As a result, the cost of debt would be merely 5%. Discount permitted, underwriting commission and cost of publicity are all factors in determining the cost of borrowed financing. When these costs are added to the amount of interest paid, the overall cost of loan capital is calculated. When a firm’s debt capital percentage exceeds the appropriate amount, the risk factor rises. As a result, investors become uneasy and their anticipation for EPS rises, which is the hidden cost of loan financing.

Calculation of cost of debt is done using the following formulae:

• When the debt is issued at par

KD = [(1-T) × R] × 100

Where,
KD = Cost of debt
T = Tax rate
R = Rate of interest on debt capital
KD = Cost of debt capital

• Debt issued at premium or discount when debt is irredeemable:

KD = [1/NP × (1-T) × 100]

Where,
NP = Net proceeds of debt

• Cost of redeemable debt:

KD = [{I (1-T) -H (P-NP/N) × (1- T)}/ (P -H NP/2)] × 100

Where,
N = Numbers of years of maturity
P = Redeemable value of debt

Example: Fox Co. issued 10% debentures of the face value of ₹100 redeemable at par after 20 years.

Assuming 50% tax rate and 5% floatation cost, calculate cost of debt in the following conditions:

• When debentures are issued at par
• When debentures are issued at 10% discount
• When debentures are issued at 10% premium

Solution:

Cost of redeemable debt = [{I (1 − T) + (P − NP / N (1 − T)}] × 100
(P + NP/2)

• When debentures are issued at par

KD = [{10 (1– 0.50) +(100 – 95 / 20) (1– 0.50)}] × 100 = 5.25%
(100 + 95/2)

• When debentures are issued at 10% discount

KD = [{10 (1– 0.50) +(100 – 85 / 20) (1– 0.50)}] × 100 = 5.81%
(100 + 85/2)

• When debenture is issued at 10% premium
KD = [{10 (1– 0.50) +(100 – 110 / 20) (1– 0.50)}] × 100 = 4.52%
(100 + 110/2)

## Weighted Average Cost of Capital (WACC)

The Weighted Average Cost of Capital (WACC) refers to an organisation’s overall cost of capital in which each category of capital weighted in different proportions. In the calculation of WACC, all the sources of capital such as common stock, preferred stock, bonds and other long-term debt are included. To arrive at the Weighted Average Cost of Capital (WACC), the cost of each source of capital is multiplied by its proportion in the total capital.

Let us now consider an example to understand the concept of WACC. Assume that a company generates funds by issuing debentures and equity shares. On loan capital, it pays interest, and on equity capital, it pays a dividend. The WACC is calculated by adding the total interest paid on debt capital to the total dividend paid on equity capital.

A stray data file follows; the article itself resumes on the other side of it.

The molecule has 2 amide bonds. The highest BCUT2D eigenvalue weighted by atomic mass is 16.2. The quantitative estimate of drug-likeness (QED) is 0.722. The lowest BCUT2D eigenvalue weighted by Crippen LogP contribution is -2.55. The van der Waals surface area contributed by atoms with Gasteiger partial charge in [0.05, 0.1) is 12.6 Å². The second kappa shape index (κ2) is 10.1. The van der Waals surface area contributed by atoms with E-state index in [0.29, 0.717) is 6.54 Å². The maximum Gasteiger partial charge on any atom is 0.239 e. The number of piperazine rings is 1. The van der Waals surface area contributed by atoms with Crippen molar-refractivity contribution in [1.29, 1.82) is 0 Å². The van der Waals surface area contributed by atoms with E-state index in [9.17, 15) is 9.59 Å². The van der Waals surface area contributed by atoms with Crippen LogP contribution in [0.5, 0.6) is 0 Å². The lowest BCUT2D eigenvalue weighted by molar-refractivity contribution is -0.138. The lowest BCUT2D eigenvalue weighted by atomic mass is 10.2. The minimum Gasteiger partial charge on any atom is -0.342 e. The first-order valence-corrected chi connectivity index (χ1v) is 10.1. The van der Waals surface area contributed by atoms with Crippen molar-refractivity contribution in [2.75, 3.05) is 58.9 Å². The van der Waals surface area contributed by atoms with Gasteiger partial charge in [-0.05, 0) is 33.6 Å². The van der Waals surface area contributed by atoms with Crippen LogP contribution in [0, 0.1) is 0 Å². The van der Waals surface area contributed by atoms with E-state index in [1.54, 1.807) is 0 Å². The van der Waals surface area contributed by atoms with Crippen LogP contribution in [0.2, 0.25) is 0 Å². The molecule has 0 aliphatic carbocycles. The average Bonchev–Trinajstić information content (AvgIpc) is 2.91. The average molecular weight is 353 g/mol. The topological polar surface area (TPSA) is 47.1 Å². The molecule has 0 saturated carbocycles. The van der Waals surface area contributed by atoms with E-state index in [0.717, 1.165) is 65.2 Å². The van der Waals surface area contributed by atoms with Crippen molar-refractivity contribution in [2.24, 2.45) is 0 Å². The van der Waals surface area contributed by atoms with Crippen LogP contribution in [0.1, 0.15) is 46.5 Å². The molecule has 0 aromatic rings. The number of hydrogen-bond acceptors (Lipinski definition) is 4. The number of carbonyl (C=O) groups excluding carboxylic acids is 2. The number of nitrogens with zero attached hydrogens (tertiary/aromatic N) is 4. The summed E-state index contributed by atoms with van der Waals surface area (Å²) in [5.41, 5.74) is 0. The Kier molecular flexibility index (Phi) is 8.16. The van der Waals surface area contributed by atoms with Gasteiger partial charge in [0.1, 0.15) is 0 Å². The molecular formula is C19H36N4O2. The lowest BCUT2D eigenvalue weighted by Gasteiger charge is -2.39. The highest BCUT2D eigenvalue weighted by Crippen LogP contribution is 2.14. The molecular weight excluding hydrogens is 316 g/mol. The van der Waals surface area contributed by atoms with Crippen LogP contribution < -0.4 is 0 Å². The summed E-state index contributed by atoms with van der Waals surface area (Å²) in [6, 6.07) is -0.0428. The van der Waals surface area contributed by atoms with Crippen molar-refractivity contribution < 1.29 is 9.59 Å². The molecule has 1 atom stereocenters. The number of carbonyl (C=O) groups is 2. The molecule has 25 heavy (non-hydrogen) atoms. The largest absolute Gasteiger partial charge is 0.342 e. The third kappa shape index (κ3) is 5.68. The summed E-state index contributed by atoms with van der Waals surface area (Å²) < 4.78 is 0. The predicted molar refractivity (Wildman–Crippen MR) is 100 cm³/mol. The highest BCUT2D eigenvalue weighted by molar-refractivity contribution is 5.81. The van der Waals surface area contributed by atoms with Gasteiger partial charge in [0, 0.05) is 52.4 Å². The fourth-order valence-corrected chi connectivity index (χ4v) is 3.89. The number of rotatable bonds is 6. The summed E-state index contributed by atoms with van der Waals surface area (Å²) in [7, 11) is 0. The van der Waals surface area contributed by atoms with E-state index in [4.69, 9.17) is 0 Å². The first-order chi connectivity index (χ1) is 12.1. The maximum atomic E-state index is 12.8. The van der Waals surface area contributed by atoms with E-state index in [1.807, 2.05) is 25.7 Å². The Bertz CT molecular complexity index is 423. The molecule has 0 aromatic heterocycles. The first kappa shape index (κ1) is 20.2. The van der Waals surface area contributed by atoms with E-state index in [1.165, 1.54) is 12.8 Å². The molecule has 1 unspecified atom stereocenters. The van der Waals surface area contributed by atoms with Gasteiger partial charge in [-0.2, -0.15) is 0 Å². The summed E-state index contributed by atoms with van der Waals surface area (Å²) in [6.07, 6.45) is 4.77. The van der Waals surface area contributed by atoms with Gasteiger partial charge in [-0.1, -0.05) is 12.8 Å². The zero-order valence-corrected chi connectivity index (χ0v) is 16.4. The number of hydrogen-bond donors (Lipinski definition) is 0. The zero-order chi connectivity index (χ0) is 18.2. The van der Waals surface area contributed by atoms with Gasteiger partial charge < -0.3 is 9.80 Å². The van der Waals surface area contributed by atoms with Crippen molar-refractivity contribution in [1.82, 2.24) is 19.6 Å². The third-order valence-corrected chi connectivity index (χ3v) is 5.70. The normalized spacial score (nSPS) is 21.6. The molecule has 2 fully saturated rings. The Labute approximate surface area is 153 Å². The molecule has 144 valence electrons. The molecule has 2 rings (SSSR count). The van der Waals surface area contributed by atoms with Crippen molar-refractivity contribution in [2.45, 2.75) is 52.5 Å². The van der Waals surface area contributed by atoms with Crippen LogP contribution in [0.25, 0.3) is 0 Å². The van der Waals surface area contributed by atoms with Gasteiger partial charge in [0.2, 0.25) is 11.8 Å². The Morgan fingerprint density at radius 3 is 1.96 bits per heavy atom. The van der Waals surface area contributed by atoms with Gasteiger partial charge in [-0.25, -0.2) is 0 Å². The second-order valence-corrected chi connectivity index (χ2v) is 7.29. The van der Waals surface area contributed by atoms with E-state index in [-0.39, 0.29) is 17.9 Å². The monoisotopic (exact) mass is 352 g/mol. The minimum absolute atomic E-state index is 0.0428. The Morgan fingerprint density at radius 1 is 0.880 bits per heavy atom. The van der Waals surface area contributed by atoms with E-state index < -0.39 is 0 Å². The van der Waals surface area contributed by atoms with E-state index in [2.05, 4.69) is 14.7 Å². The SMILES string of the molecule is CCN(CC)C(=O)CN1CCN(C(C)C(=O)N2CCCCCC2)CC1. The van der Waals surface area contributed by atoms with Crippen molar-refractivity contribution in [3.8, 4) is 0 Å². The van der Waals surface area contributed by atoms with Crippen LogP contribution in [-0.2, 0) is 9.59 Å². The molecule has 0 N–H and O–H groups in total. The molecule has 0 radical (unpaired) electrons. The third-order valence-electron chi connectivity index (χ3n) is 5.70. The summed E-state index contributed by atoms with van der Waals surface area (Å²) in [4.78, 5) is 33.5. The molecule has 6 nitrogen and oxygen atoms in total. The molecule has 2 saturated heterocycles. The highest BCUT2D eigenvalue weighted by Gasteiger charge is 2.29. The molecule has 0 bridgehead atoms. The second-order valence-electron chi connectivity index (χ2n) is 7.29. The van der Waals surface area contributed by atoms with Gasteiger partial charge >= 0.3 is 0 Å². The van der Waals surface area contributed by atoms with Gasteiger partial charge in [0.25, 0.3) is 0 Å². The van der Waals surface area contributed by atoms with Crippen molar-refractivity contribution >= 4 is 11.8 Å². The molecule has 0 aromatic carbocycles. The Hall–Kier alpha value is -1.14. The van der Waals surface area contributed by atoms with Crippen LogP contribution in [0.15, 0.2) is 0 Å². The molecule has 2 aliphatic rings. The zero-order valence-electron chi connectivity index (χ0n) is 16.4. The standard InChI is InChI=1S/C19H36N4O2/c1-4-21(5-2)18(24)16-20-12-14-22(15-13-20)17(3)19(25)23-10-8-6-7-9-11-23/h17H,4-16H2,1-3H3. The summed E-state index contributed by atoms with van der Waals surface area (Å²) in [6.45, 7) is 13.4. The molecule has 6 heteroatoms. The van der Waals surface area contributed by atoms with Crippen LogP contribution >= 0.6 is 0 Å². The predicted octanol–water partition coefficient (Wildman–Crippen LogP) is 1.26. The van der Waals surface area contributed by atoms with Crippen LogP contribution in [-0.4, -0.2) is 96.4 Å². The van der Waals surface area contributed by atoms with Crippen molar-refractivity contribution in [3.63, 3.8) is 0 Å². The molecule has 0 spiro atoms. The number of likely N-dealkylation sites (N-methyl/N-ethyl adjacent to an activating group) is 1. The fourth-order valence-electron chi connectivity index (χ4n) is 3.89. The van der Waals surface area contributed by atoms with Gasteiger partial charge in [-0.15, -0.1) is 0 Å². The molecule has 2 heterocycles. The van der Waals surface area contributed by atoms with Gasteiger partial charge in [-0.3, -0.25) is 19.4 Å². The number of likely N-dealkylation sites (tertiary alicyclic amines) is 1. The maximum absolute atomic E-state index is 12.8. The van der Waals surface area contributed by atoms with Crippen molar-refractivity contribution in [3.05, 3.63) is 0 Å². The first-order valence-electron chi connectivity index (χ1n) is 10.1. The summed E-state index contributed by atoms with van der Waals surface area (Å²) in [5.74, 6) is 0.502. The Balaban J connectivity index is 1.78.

The WACC is calculated using the following formula:

Weighted Average Cost of Capital = (KE × E) + (KP × P) + (KD × D) × (1-T) + (KR × R)

Where,

E = Proportion of equity capital in the capital structure

P = Preference capital proportion in capital structure

D = Debt capital proportion in capital structure

R = Retained earnings proportion in capital structure

KE = Cost of equity

KP = Cost of preference shares

KD = Cost of debt

KR = Cost of retained earnings

Example: Barco Ltd. has the following capital structure on 31st March 2010:

Equity shares (20,000 shares issued) = ₹20,00,000

10% preference shares = ₹4,00,000

10% debentures = ₹12,00,000

Barco’s shares are sold at ₹200 each and Barco projects to pay dividend of ₹20 per share and will rise at 10% every year indefinitely. Calculate the WACC on the capital structure given using a 50% corporate tax rate.

Solution:

Cost of debt after tax = [(1 – T) × R] × 100

KD = [(1 – 0.50) × 10%] × 100 = 5%

Cost of equity capital when growth rate is given = [(D/MP) + g] × 100

KE = [(10/100) + 10%] × 100 = 10%

Weighted Average Cost of Capital is calculated by using the below formula:

Therefore, weighted average cost of capital = 0.1550 = 15.5%

Example: Acorpus Ltd., a tube light manufacturing company is in the process of analysing its capital budgeting projects and wants to calculate weighted average cost of capital. You are given the following information:

• 10% debentures of 2000 face value for 10 years redeemable at 10% premium is sold at par, 5% floatation costs.
• 10% preference shares of selling prices ₹2,000 per share and 5% floatation costs
• Equity shares of selling price ₹200 per share with ₹10 floatation cost per share.

The expected growth in equity dividend is 20% per year and the corporate tax is 50%. In the current financial year, the expected dividend is 20% per share.

Calculate the weighted average cost of capital.

Solution:

Cost of Debt Capital = [{I (1-T) + (P – NP/N) (1-T)}/ (P + NP/2)] × 100

KD = [ 1 (200 (1– 0.50) + (2,200 – 1,900 / 10) (1– 0.50)] × 100
(2,200 + 1,900 / 2)

= 11.2%

Cost of preference share = (D/NP) × 100

KP = {10/ (2000 – 100)} × 100

= 2.10%